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4492 A Retrospective Study of Patient Characteristics, Treatment Patterns and Outcomes in Patients with Primary CNS Lymphoma

Program: Oral and Poster Abstracts
Session: 627. Aggressive Lymphomas: Clinical and Epidemiological: Poster III
Hematology Disease Topics & Pathways:
adult, Study Population, Human
Monday, December 11, 2023, 6:00 PM-8:00 PM

Thomas Curley, MD1, Wei Wei2*, Christine Cordova, MD1*, David Peereboom, MD1*, Mina Lobbous, MD, MSPH1* and Allison Winter, MD1

1Cleveland Clinic Taussig Cancer Institute, Cleveland, OH
2Quantitative Health Sciences, Lerner Research Institute, Cleveland Clinic, Cleveland, OH

INTRODUCTION: Primary CNS lymphoma (PCNSL) is a rare lymphoma subtype. Treatment with whole brain radiotherapy (WBRT) resulted in high response rates but poor overall survival and modern therapy typically involves combination chemotherapy regimens that include rituximab and high dose methotrexate and, in some cases, followed by consolidative chemotherapy such as autologous stem cell transplantation (ASCT). However, there is no standard regimen, and the choice is institutional and/or physician preference. We performed a single institution retrospective study evaluating the outcomes of patients with PCNSL with focus on outcome stratified by POD24.

METHODS: We performed a retrospective analysis of patients with PCNSL at Cleveland Clinic between January 1, 2010 to December 31, 2020, at the Cleveland Clinic. Patients were excluded if there was any evidence of disease outside of the CNS. Progression-free survival (PFS) and overall survival (OS) after diagnosis were estimated using the Kaplan-Meier method and compared by log rank test. OS was estimated for patients with an event within 24 months (POD24) from the time of this event to death or last follow up.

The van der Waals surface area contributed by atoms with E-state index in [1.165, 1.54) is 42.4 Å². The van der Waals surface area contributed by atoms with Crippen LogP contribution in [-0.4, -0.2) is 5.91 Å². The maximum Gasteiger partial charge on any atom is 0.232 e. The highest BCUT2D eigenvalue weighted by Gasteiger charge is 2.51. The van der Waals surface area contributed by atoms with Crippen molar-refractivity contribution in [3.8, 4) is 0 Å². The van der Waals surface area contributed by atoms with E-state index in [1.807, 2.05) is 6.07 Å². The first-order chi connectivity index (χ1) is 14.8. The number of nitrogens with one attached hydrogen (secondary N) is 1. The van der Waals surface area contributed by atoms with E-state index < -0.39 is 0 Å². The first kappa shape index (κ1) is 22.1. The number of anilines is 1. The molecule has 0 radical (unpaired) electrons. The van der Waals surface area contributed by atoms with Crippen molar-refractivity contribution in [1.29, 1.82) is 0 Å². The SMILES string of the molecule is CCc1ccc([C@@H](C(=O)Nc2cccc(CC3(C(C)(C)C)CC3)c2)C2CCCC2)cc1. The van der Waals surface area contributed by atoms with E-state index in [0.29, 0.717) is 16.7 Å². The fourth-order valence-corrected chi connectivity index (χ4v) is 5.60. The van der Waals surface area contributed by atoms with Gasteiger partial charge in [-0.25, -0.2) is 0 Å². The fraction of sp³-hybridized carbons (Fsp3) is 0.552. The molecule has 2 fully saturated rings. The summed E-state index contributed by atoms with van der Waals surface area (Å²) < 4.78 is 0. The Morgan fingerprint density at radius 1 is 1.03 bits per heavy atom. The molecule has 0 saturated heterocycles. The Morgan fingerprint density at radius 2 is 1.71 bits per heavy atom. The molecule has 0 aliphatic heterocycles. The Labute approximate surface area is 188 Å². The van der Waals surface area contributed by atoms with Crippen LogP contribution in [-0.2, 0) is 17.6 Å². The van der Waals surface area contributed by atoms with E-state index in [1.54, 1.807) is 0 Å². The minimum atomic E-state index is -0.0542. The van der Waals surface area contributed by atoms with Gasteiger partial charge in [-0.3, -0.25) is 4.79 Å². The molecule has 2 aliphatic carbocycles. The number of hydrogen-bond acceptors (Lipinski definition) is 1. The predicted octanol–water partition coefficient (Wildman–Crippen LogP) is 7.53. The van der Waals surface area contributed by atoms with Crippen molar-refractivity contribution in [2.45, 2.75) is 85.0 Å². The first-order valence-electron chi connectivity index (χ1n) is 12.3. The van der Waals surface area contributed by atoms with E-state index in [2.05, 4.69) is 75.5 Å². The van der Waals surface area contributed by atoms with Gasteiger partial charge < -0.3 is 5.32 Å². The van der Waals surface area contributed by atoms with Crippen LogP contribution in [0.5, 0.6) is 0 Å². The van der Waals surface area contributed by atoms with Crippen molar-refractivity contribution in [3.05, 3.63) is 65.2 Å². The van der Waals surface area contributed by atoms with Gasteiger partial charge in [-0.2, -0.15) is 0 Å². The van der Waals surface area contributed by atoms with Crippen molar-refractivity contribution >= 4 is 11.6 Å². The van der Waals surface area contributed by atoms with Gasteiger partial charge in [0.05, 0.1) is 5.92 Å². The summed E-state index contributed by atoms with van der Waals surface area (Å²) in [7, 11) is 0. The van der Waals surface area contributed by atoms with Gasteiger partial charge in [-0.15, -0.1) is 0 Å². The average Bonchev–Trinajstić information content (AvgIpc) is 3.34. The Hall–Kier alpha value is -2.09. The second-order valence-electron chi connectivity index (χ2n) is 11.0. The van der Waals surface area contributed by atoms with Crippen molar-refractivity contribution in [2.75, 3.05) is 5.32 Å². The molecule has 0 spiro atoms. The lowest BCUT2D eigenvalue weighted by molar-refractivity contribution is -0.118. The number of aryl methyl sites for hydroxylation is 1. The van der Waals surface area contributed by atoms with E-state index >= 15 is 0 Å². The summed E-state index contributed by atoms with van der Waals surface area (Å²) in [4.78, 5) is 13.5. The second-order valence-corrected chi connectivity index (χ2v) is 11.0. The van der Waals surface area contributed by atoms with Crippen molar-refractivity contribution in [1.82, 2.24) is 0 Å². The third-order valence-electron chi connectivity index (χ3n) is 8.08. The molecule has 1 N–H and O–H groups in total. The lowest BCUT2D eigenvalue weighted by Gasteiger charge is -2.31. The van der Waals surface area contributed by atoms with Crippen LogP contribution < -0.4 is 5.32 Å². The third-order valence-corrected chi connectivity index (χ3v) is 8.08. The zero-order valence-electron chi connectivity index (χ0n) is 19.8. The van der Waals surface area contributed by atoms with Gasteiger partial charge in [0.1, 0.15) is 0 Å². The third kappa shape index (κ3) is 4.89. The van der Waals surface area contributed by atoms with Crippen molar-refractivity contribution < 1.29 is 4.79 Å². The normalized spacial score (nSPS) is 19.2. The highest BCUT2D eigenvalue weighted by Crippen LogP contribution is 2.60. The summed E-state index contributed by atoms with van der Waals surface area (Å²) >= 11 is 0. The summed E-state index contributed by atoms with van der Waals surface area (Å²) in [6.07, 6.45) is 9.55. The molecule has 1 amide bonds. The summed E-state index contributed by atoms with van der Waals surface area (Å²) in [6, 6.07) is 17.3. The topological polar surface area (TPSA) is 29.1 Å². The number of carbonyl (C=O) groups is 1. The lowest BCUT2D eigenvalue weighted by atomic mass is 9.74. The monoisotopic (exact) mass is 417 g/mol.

RESULTS: Data from 80 consecutive eligible patients were analyzed with a median follow up of 44 months. The median age at diagnosis was 63 (range 24-87) and 55% were female. Only a small minority of patients were being treated with immunosuppressants at diagnosis (12%). Of the patients receiving induction therapy, 35% received R-MPV, 20% received R-HDMTX, 4% received HD-MTX alone, 4 % received WBRT as a frontline treatment. 16% of patients received no therapy. The overall response rate to induction therapy was 62% (56% CR and 6% PR). The majority of patients did not receive consolidation treatment (59%). Of those who did receive consolidative therapy, non-myeloablative high dose cytarabine was the most frequently used strategy. Thirty-six patients progressed (45%) and of these, the majority (67%) occurred within 24 months of starting therapy. For the entire cohort, the median PFS was 16 months, and the median OS was 32 months. The 1-year and 5-year OS rates were 66% and 34%, respectively. An ECOG performance status of 0 or 1 was associated with significantly improved PFS and OS (p < 0.0001 for both. Median OS after PD for patients with POD24 was 6 months [95% confidence interval (CI) 4-NA] with only 42% alive at 1 year.

CONCLUSION: This large retrospective study evaluating all patients with B-cell NHL PCNSL with extended follow up shows that the majority of progressive events occur within 24 months and is associated with poor outcomes. Rituximab and polychemotherapy regimens are now favored over rituximab and methotrexate alone to improve response rates. Our data show that emphasis on strategies for consolidation such as high dose chemotherapy and autologous transplantation are needed to prevent progression.

Disclosures: Winter: BeiGene: Consultancy; Seattle Genetics: Consultancy; Janssen: Consultancy; ADC Therapeutics: Consultancy; AstraZeneca: Consultancy.

*signifies non-member of ASH